Every so often, I come across a sentence that makes me stop reading. Then I try to think about that sentence, though it isn’t easy, here in the U. S. in 2014 where most thinking is just a sub-species of feeling. Effin emotions. Here are two such sentences, from very different sources.

The first is from A. O. Scott’s review of the latest Godzilla movie which I have no intention of seeing although I raptly watched the 60th Anniversary edition of the unedited Japanese original at the Film Forum last month. It made me sad to realize that the defeated Japanese could only raise their fists against the fiery destruction of the atomic bomb by making such a movie, having a man in a rubber suit destroy a model of Tokyo.

In describing the latest remake, Scott writes: “It is at once bloated and efficient, executed with tremendous discipline and intelligence and conceived with not too much of either.” I stopped and thought, “what a fine description of so much of today’s commodified entertainment.” One can admire the technique without giving a shit about the content. Score one for Scott.

The second sentence is “Farms are well ordered, prosperous, but a fragrance of neglect still lingers, like a ghost of fallen grass.” It is from J. A. Baker’s book The Peregrine, appearing early on as he describes the part of England he inhabits. I don’t quite know what the strings of words denote -- “neglect” has a fragrance? -- “fallen grass” can linger like a ghost? -- if I treat the sentence purely as prose. If treated as poetry however, it conjures up an uneasy feeling of impending loss, an ache, a tilt toward emptiness, thus preparing a way for the reader to place peregrine falcons in our word-created world. Precariously.

Which is how I read most everything these days -- intensely aware of the noxious atmosphere in which metaphors breathe and die. Especially when I get lost because my attention has strayed from the text.

(Getting laid off in publishing is like waking from a protracted dream in which you discussed marketing books with a bunch of people who knew as little about it as you. You congratulated each other when a book sold, but you had no idea why.)

Sunday, May 18, 2014


At first glance, it seemed insignificant, a mere annoyance: this morning I went to four national chain retailers in Jersey City looking for Eureka MM vacuum bags. Home Depot, Best Buy, Bed Bath & Beyond, and Sears. All four list the bags on their respective corporate websites. That means nothing.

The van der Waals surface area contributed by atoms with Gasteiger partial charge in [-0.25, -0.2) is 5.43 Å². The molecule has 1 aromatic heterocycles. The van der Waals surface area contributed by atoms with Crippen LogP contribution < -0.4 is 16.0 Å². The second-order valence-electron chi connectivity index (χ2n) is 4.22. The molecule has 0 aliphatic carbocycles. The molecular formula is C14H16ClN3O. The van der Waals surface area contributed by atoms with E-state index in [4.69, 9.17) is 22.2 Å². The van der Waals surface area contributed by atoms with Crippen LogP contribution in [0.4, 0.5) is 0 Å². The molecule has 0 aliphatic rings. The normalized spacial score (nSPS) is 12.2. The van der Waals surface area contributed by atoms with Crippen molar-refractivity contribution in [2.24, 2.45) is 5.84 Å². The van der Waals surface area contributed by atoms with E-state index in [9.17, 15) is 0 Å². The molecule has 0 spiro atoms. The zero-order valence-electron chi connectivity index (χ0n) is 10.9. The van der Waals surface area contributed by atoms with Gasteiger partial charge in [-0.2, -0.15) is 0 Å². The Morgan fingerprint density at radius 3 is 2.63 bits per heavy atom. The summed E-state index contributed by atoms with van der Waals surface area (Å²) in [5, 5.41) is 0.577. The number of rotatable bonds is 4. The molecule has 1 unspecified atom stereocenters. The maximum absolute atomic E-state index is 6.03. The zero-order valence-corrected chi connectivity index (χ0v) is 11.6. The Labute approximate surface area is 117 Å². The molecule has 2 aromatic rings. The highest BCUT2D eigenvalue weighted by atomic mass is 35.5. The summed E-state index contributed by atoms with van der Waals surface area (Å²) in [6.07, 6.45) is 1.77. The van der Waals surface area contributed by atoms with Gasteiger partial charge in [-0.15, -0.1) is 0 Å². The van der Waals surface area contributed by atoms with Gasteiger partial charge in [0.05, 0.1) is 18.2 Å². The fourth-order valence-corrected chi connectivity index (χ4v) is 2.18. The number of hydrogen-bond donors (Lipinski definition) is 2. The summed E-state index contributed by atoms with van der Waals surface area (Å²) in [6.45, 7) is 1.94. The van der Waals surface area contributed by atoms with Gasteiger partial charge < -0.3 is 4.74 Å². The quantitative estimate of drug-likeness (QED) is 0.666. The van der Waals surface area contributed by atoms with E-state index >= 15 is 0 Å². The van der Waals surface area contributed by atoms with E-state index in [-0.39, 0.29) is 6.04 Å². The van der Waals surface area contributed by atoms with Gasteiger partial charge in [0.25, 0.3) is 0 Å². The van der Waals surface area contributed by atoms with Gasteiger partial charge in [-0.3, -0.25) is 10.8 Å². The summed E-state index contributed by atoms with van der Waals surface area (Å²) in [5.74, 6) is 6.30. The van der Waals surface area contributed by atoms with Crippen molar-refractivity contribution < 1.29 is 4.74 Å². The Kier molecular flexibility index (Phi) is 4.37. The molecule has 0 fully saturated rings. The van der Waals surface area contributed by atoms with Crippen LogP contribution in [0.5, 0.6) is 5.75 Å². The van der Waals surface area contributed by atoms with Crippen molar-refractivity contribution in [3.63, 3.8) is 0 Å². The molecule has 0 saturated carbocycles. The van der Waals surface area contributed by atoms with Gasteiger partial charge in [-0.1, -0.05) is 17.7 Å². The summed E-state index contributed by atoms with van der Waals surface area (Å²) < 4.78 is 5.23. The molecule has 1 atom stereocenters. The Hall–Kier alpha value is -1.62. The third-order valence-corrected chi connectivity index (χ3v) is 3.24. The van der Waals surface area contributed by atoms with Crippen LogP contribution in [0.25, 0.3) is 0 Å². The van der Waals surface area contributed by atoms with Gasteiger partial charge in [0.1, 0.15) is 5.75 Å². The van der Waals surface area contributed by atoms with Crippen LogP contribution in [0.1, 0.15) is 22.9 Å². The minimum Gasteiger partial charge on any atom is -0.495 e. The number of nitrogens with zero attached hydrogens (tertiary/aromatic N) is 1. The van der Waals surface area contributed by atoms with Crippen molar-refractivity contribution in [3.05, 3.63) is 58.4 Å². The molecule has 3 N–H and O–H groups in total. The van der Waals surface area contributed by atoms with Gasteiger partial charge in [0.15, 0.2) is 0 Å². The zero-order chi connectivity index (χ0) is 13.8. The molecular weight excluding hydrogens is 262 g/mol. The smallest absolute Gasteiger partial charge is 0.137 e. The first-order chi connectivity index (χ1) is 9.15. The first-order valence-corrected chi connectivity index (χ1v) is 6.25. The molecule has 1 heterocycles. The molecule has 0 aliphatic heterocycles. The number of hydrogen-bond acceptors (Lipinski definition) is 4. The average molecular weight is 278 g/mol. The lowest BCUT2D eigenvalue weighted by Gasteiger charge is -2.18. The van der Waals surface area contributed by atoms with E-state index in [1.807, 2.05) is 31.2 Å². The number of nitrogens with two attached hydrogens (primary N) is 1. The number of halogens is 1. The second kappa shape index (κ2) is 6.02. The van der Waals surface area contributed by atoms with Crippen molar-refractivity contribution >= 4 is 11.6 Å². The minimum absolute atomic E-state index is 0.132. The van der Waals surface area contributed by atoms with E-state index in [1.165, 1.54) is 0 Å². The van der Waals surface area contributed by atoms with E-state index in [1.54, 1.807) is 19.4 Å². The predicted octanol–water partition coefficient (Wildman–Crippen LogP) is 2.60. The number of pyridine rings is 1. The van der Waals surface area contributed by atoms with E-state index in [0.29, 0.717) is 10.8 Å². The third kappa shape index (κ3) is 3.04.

The Home Depot near the entrance to the Holland Tunnel had a tiny vacuum cleaner department on the store’s second floor across from the elevators. I doubt if anyone had shopped the area recently -- it was dusty and disorderly and the selection was miserly. They had a few Dyson filters, a couple of Hoover bags, and that was that.

The Best Buy is a five minutes walk from the Home Depot in a strip center just to the north of the Newport Centre Mall. The store had lots of vacuum cleaners on display -- the vast majority Dyson uprights. But they had only four or five packs of bags, none for the Eureka Mighty Mite. The staff was invisible.

Bed Bath & Beyond is in a different strip center on the other side of the mall. It shares its parking lot with a Shop-Rite, a BJs Club, a Wells Fargo bank, and a Pep Boys auto supply shop. A typically ugly American landscape. This morning a thin Asian man was emptying his white Econoline van of full garbage bags and leaving them in one of the shopping cart corrals. Presumably for the bums and seagulls to ransack. No one stopped him. The Bed Bath & Beyond had a welcoming young staffer ask me what I was looking for. When I said Eureka vacuum bags, she made a face. “Sorry,” she said. “We only carry Miele bags here.” I protested that Eureka bags were featured prominently on the BB&B website. She chortled. “They have lots of stuff on the website that we never see here in the store. But I’m sure they’ll have those bags at Sears.”

Sears is one of the anchors of the Newport Centre Mall. It used to stock a good deal of essential household appliances and hardware, mostly carrying the proprietary Kenmore and Craftsman nameplates. Now those essentials vie for space with “fashion goods” and lots of high-margin impulse items stacked tall at every cashwrap. Sears carried fewer vacuum cleaners than Best Buy and had a wall rack filled with empty slots where packs of bags should’ve been merchandised. No Eureka MMs, of course. I asked a courtly gentleman standing near the large appliance cash desk if all items were out on the floor, or whether some might have gotten stuck in the stock room. He answered thoughtfully, with a strong Jamaican accent. “No, I’m certain all we have is on display. We have been waiting for a resupply delivery. Perhaps it will arrive today.”